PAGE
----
Livestock producers have been breeding for better cattle, sheep, and poultry for decades, but for some reason the concept of raising an improved meat goat eludes a lot of people. If goat producers are ever going to establish broad and stable market demand for their products, then raising a better goat must be the focal point of the plan.

Improved for purposes of this article is defined as a hardy, parasite-tolerant meat goat that has excellent meat-to-bone ratio, grows fast, and requires minimal producer-supplied feed and medical input. For decades, commercial meat-goat producers in places like West Texas have simply gone to an auction house, bought does and a few bucks, and put them out on forage.

They checked on them perhaps once a week, occasionally drenched them with a cheap dewormer, and rounded up what was left in the spring. A 100% kidding ratio (one surviving kid per doe) was considered good. To a large extent, commercial meat-goat production in Texas still follows this outdated pattern.

This is not a recipe for raising quality animals for which premium prices can be charged.

Below are listed minimum requirements necessary in order to raise quality meat goats:

1) Sufficient land over which goats can roam with good forage/browse cover for them to eat.

2) Goat fencing in good repair, with at least three or four pastures for rotational purposes.

3) Clean water supply.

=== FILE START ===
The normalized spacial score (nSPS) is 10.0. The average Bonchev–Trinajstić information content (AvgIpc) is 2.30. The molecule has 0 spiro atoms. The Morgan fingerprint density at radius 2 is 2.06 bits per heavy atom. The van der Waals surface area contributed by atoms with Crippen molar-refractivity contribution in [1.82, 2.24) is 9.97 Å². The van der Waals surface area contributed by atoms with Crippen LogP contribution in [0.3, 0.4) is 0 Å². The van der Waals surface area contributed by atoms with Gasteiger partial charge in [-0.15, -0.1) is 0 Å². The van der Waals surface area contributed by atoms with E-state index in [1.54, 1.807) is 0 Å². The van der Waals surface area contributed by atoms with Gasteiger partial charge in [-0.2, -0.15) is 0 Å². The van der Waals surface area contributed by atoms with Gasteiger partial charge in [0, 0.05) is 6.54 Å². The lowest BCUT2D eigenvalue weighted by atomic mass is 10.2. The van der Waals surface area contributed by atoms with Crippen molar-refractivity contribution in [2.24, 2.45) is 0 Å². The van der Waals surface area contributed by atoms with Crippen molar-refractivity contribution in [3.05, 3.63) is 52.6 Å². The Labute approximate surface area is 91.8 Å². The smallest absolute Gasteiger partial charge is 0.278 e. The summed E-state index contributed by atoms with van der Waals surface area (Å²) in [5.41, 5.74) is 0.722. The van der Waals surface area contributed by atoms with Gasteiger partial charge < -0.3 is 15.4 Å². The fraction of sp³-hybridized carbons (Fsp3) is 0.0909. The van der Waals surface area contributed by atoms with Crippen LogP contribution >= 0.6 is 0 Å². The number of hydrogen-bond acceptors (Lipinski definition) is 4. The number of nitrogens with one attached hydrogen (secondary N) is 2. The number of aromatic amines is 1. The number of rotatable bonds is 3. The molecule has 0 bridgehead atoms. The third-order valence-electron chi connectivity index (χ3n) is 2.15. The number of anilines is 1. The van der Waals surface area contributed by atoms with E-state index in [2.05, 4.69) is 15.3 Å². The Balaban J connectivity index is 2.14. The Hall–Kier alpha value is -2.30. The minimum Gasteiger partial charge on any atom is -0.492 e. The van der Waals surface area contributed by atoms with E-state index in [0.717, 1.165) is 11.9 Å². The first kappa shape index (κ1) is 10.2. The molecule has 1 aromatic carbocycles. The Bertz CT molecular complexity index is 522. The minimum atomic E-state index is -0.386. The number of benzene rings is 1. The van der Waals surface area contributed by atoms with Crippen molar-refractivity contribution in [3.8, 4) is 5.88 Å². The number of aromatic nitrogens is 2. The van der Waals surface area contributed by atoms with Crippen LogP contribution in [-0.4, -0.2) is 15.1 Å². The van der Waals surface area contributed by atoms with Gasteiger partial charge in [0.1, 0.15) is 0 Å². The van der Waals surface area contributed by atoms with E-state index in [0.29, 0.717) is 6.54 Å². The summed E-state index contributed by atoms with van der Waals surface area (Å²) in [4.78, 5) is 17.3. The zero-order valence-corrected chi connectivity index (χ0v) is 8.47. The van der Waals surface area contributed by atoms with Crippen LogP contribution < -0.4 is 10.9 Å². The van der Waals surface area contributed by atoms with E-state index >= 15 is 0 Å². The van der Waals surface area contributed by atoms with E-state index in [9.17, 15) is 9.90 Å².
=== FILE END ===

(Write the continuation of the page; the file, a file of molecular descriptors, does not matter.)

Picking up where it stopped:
4) Shelter from heavy rain and wind.

5) Good working pens, chutes, and traps.

6) A working knowledge of basic goat nutrition and health. Basic protein, energy, fiber/roughage, and mineral needs must be met, especially for growing kids and pregnant does.

Commitment to provide a basic level of preventative medications for the most commonly-seen health problems.

7) Ability to supplementally feed in times of bad weather and the knowledge needed to know when these conditions exist.

8) Livestock guardian protection; dogs bred for this purpose are usually the most effective.

9) Ability and willingness to check on the goats on a daily basis. Yes, I said daily.

Goats are fairly hardy animals but they are susceptible to several serious life-threatening health problems. Stomach worms, coccidiosis, pneumonia, and overeating disease are the most commonly seen diseases.

Others include but are not limited to tetanus, listeriosis, polioencephalomacia, meningeal deerworm, caseous lymphadenitis, caprine arthritic encephalitis, Johnes disease, tetanus, multiple pregnancy-related diseases, and several nutritionally-related illnesses.

Any producer expecting to achieve maximum profit from his goats needs to perform a level of preventative medical treatment that addresses these problems.

When goats are raised under controlled/managed conditions that limit their access to what they eat and where they roam, the potential for producer-induced problems exists. Checking for worm loads on a regular basis and deworming as needed are critical activities.

Ditto for coccidiosis, especially in young kids. Vaccinating against overeating disease and tetanus is very important, as is providing protection against pneumonia. Colorado Serum Company manufactures more goat-labelled biologics (13) than any other animal health company in the United States.

Take advantage of the availability of these vaccines and vaccinate against overeating disease and tetanus with Essential 3+T (formerly known as Clostridium Perfringens Types C&D Tetanus Toxoid) and against pneumonia with Mannheimia Haemolytica Pasteurella Multocida Bacterin. Both of these products cost pennies per dose and seldom cause injection-site reactions.